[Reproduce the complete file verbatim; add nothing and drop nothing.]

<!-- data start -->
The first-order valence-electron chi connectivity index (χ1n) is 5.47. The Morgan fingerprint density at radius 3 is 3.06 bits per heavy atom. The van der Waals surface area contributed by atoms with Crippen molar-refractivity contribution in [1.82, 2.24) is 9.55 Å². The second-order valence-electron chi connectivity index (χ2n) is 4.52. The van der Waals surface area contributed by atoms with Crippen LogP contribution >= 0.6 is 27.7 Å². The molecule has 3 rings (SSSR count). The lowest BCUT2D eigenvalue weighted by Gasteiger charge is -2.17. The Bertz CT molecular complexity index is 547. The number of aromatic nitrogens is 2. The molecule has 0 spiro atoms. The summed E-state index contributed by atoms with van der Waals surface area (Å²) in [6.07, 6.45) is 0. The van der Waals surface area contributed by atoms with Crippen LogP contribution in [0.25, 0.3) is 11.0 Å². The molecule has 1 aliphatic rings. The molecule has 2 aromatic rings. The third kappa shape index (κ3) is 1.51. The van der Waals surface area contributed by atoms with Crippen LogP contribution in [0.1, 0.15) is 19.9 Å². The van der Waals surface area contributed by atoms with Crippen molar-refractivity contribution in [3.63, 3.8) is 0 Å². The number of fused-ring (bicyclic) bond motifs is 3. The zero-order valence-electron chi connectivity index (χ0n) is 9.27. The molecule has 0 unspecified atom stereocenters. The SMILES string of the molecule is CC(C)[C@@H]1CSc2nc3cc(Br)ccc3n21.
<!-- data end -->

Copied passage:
The first-order valence-electron chi connectivity index (χ1n) is 5.47. The Morgan fingerprint density at radius 3 is 3.06 bits per heavy atom. The van der Waals surface area contributed by atoms with Crippen molar-refractivity contribution in [1.82, 2.24) is 9.55 Å². The second-order valence-electron chi connectivity index (χ2n) is 4.52. The van der Waals surface area contributed by atoms with Crippen LogP contribution >= 0.6 is 27.7 Å². The molecule has 3 rings (SSSR count). The lowest BCUT2D eigenvalue weighted by Gasteiger charge is -2.17. The Bertz CT molecular complexity index is 547. The number of aromatic nitrogens is 2. The molecule has 0 spiro atoms. The summed E-state index contributed by atoms with van der Waals surface area (Å²) in [6.07, 6.45) is 0. The van der Waals surface area contributed by atoms with Crippen LogP contribution in [0.25, 0.3) is 11.0 Å². The molecule has 1 aliphatic rings. The molecule has 2 aromatic rings. The third kappa shape index (κ3) is 1.51. The van der Waals surface area contributed by atoms with Crippen LogP contribution in [0.1, 0.15) is 19.9 Å². The van der Waals surface area contributed by atoms with Crippen molar-refractivity contribution in [3.63, 3.8) is 0 Å². The number of fused-ring (bicyclic) bond motifs is 3. The zero-order valence-electron chi connectivity index (χ0n) is 9.27. The molecule has 0 unspecified atom stereocenters. The SMILES string of the molecule is CC(C)[C@@H]1CSc2nc3cc(Br)ccc3n21.